Researchers at the National Center for Biotechnology Information have long understood the correlation between sleep and cognitive functioning. During deep sleep, growth hormones get released to repair damage throughout the body. It’s also when cerebrospinal fluid gets released into the brain, which may help to clear out things like beta amyloid plaque and tau protein implicated in Alzheimer’s disease.

Rewriting the script

“The more our behavioral patterns align with our endogenous (or physiological) circadian rhythm, the better,” Pierpaoli-Parker explains. “Your chronotype determines whether you identify as a lark, night owl or somewhere in between. Whatever your chronotype, the body rewards regularity. A consistent sleep-wake schedule has strong associations with improved cognitive, emotional, social and cardiometabolic health.”

Some good ways to regulate the circadian rhythm include the following:

  • Establish a daily routine, including an anchored wake-up time every day, even on weekends because the body doesn't know the difference between days.

  • Get plenty of daytime light exposure and exercise to build “sleep pressure.”

  • Well before bedtime, dim interior lights to induce relaxation—something that pairing Google Home with smart lights can help achieve consistently.

For those experiencing persistent nightmares that disrupt waking life, however, Pierpaoli-Parker recommends consulting with a psychologist or behavioral sleep medicine specialist who can help teach relaxation skills and re-script the nightmare to change or reduce the intensity of its outcome.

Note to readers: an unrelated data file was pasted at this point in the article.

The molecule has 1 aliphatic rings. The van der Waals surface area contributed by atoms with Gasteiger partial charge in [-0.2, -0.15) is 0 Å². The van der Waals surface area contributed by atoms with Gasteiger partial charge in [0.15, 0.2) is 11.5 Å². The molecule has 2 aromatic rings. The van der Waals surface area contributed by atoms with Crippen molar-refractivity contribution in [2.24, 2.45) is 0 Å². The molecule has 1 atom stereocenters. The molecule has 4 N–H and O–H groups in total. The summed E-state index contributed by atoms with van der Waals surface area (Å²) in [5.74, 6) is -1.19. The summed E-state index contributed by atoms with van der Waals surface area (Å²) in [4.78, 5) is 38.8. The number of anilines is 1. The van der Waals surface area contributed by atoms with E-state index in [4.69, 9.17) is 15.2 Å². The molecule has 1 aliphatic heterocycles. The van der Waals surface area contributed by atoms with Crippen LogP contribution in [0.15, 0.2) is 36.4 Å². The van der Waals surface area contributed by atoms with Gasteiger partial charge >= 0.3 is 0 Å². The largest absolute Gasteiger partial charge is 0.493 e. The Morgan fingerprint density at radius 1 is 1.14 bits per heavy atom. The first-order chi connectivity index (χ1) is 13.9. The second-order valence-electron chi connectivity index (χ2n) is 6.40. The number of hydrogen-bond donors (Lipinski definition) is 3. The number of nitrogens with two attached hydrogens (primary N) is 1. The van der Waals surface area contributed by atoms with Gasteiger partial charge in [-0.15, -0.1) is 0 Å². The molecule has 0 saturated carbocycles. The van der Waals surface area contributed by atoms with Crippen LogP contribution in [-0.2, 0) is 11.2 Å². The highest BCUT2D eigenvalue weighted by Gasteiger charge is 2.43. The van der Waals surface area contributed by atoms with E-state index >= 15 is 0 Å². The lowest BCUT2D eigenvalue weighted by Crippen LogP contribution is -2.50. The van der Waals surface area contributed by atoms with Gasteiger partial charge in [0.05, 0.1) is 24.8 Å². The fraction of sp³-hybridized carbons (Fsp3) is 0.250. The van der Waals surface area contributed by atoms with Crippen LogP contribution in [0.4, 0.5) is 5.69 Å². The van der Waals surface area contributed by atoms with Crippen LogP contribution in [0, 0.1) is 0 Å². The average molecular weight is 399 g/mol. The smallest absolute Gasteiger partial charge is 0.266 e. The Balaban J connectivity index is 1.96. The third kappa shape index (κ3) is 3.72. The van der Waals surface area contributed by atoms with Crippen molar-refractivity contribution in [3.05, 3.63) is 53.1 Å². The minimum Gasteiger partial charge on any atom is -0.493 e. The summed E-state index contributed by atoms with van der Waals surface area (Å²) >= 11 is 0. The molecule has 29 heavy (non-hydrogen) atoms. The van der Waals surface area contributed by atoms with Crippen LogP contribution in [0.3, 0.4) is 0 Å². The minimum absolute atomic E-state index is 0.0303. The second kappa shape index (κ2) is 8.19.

“Culturally, we do a fairly good job of recognizing the importance of eating well and exercising,” she adds. “But we do less well at recognizing the necessity of sleep, which we typically associate with laziness. But sleep undergirds every aspect of mental and physical health, which we need to support now more than ever.”

Following the sun

With millions of people working, learning and staying safe at home, more time is being spent indoors than ever before, which means less exposure to the natural sunlight we need to keep our circadian rhythm regulated.

To help the body adapt to the current changes and thrive, watch Techxpert and wellness pro Rachel Nicks in the video below as she shows you how to use smart lights and a Google Nest Mini to sync your indoor lighting to match the sun's natural light cycle. By mimicking the spectrum from dawn until dusk, your automated lights can help with developing and maintaining a healthy sleep schedule—and a positive outlook.

About the author:

Christina Pierpaoli Parker, PhD and a postdoctoral clinical research fellow at the University of Alabama, specializes in adult and geriatric behavioral medicine. Her research and clinical interests explore the intersection of older adults’ physical and psychological health, focusing on the adjustment to, as well as the prevention and management of chronic health conditions. Christina translates her academic and clinical work for Eng(aging), her blog on Psychology Today.

Disclaimer: The views and opinions of Christina Pierpaoli Parker are her own and do not reflect those of her employers including the University of Alabama, University of Alabama at Birmingham, or the Birmingham VA Medical Center.